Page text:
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Smith v. McGee

United States District Court, S.D. Illinois

June 12, 2019

ALLORY SMITH, Plaintiff,
v.
HEATHER MCGEE, et al., Defendants.

          ORDER

          Hon. Reona J. Daly, United States Magistrate Judge.

         This matter is before the Court on the Motion for Leave to File an Amended Complaint (Doc. 30) filed by Plaintiff. Defendants failed to timely file a response.

         Plaintiff Allory Smith, an inmate of the Illinois Department of Corrections (“IDOC”) currently housed at Menard Correctional Center (“Menard”), brings this pro se action pursuant to 42 U.S.C. § 1983. Plaintiff alleges that prison officials at both Menard and Pontiac Correctional Center (“Pontiac”) were responsible for denying him medication and treatment for his serious mental illness while he was housed at Menard in 2016. Following threshold review, Plaintiff proceeds on the following claims:

Count 1: Eighth Amendment claim against Nurses McGee, Gracin, Nayper, Thompson, and Shrip (“Menard Nurses”) for denying or delaying Plaintiff's access to medication and/or mental health treatment at Menard between June 29 and July 9, 2016.
Count 2: Eighth Amendment claim against Warden Butler for disregarding or denying Plaintiff's grievances regarding the denial of psychotropic medication and/or mental health treatment between June 29 and July 9, 2016.

         Plaintiff seeks leave to amend the complaint to bring back the following claims and Defendants dismissed in the screening order: Defendant Warden Melvin (Count 2), Defendant Drilling (Count 3) and Defendant Wexford (Count 4). The screening order set forth Counts 3 and 4 as follows:

Count 3: Eighth Amendment claim against Nurse Drilling for maintaining inaccurate medical records for Plaintiff at Pontiac that resulted in the denial or delay in medication and/or mental health treatment at Menard between June 29 and July 9, 2016.
Count 4: Eighth Amendment claim against Wexford for implementing unspecified policies that resulted in the denial or delay in Plaintiff's medication and/or mental health treatment at Menard in 2016.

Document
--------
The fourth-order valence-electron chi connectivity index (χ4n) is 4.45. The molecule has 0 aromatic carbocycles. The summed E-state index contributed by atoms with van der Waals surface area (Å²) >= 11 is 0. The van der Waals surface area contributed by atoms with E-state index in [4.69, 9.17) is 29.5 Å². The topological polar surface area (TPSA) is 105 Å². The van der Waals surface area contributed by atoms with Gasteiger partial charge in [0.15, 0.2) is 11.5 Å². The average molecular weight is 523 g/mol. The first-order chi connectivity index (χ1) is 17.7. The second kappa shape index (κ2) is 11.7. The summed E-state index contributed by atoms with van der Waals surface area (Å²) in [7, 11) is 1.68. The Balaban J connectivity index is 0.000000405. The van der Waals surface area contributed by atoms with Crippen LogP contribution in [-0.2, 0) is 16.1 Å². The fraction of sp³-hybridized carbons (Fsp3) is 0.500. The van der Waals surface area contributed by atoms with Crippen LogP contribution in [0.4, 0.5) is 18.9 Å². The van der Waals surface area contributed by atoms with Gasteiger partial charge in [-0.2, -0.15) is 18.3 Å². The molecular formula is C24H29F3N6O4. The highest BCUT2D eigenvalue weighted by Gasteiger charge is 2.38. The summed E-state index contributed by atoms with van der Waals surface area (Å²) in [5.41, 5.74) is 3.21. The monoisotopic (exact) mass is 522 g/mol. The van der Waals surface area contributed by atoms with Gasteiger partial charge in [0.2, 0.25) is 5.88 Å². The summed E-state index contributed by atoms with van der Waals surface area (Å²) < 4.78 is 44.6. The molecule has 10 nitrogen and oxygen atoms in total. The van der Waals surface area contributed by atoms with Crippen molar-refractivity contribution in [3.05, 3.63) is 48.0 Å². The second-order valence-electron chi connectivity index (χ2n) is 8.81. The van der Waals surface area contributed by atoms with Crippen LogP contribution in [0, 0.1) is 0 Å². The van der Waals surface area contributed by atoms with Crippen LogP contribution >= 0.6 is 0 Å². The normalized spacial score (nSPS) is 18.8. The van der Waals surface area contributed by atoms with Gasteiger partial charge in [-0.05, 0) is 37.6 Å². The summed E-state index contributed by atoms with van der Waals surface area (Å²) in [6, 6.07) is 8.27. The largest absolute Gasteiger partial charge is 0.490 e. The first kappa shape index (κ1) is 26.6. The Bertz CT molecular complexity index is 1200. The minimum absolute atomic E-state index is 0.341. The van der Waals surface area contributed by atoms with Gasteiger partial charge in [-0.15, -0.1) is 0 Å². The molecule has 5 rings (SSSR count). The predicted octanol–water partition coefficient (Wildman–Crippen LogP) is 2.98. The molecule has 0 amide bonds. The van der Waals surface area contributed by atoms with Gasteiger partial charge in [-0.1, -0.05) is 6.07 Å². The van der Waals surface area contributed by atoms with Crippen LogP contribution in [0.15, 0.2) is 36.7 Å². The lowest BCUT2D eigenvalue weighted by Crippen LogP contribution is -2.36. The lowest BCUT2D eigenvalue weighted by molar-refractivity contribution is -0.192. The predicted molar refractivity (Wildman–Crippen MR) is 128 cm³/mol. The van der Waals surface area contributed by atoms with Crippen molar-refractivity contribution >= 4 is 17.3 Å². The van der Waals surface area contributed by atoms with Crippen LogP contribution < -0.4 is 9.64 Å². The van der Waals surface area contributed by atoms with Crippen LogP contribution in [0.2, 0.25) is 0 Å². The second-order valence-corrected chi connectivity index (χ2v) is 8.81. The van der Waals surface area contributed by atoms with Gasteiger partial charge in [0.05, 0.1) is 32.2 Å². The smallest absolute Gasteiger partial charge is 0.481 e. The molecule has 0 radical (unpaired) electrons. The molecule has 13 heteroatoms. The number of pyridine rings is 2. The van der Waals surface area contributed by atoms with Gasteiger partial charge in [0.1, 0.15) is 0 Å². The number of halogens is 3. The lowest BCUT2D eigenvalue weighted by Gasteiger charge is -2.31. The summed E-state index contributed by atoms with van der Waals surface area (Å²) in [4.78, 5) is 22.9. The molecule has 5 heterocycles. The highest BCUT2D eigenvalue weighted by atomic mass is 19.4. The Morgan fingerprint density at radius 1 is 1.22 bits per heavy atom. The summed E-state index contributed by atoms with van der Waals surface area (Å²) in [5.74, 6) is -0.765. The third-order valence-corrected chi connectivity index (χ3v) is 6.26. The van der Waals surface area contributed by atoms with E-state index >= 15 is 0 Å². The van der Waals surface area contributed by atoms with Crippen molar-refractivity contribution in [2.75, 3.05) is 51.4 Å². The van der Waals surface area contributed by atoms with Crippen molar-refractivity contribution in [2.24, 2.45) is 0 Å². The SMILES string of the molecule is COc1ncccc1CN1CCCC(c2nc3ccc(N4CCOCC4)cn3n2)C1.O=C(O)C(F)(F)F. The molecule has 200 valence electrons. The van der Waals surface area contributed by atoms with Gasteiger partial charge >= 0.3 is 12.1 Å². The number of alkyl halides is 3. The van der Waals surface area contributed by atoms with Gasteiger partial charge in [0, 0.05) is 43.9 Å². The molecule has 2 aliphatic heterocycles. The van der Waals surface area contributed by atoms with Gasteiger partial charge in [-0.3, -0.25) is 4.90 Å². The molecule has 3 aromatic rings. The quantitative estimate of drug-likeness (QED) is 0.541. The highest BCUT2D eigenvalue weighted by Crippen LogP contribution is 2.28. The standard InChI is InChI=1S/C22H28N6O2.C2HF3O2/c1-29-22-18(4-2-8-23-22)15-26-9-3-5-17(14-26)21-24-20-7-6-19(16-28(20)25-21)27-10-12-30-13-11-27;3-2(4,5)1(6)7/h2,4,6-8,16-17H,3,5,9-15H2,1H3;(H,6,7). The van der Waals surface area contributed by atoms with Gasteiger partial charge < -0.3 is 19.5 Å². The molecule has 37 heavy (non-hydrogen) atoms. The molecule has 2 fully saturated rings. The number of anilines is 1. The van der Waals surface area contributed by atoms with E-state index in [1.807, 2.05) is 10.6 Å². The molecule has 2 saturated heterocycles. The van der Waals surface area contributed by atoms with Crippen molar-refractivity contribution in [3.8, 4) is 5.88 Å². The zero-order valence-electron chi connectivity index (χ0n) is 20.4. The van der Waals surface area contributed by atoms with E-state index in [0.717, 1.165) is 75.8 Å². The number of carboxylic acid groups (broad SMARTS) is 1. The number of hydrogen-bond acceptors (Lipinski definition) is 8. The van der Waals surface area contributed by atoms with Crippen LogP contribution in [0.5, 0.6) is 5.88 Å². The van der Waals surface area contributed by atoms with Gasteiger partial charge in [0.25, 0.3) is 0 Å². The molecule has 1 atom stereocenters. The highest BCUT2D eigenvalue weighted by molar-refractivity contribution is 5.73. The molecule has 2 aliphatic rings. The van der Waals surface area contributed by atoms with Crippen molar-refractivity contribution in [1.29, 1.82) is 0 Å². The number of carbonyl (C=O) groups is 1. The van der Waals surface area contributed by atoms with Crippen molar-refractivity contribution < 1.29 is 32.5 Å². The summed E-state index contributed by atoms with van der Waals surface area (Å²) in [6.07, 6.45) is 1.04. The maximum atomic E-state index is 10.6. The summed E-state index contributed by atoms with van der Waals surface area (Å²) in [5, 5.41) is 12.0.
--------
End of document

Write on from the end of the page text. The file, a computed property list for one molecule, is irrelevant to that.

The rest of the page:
The screening order held that Plaintiff's allegations in the original Complaint did not support claims against Warden Melvin (Count 2), Nurse Drilling (Count 3), or Wexford (Count 4) because the allegations were threadbare, vague, and/or conclusory.

         The proposed amended complaint alleges Plaintiff was transferred from Pontiac (“parent institution”) to Menard for a court writ. Plaintiff alleges Warden Melvin violated his constitutional rights because the “writ” for his transfer was improperly prepared. Plaintiff cites IDOC Administrative Directives and alleges that, as Warden, Melvin was responsible for ensuring his/her health care unit staff followed the administrative directives regarding transferring medical records between institutions. In conclusory fashion, Plaintiff asserts that his transfer materials did not properly convey the seriousness of his mental health needs and, therefore, Warden Melvin acted with deliberate indifference. Plaintiff fails to set forth factual allegations of Melvin's personal involvement in the preparation of his transfer materials. It is well settled law that respondeat superior is not a viable claim under deliberate indifference.

         Plaintiff's proposed amended complaint also adds supplemental allegations against Defendants Drilling and Wexford. Plaintiff alleges Drilling maintained an inaccurate medical record at Pontiac because she documented that he received his medication at Pontiac on three dates in which he was housed at Menard. Plaintiff's allegations are insufficient to establish a claim that Drilling was responsible for the denial or delay of mental health treatment during his stay at Menard. Additionally, Plaintiff states Wexford maintained “procedures and policies” that violated his constitutional rights. Plaintiff fails to identify which of Wexford's policies caused the deprivation of his rights.

         Federal Rule of Civil Procedure 15(a) states, “a party may amend the party's pleading only by leave of court or by written consent of the adverse party; and leave shall be freely given when justice so requires.” “Reasons for finding that leave should not be granted include undue delay, bad faith or dilatory motive on the part of the movant, repeated failure to cure deficiencies by amendments previously allowed, undue prejudice to the opposing party by virtue of allowance of the amendment, [and] futility of amendment.” Airborne Beepers & Video, Inc. v. AT & T Mobility LLC, 499 F.3d 663, 666 (7th Cir. 2007).

         The Scheduling Order (Doc. 20) entered in this case set a deadline of March 28, 2019, for motions for leave to amend to be filed. Plaintiff filed his motion after the deadline. Plaintiff argues his motion was delayed because he was not housed in the same location with his “jail house lawyer.” In addition to the late filing of Plaintiff's motion for leave to amend, the claims set forth in the proposed amended complaint are futile. Plaintiff's proposed complaint fails to state a claim against Defendant Melvin and fails to cure the deficiencies in Counts 3 and 4 as stated in the screening order. The Court finds ...


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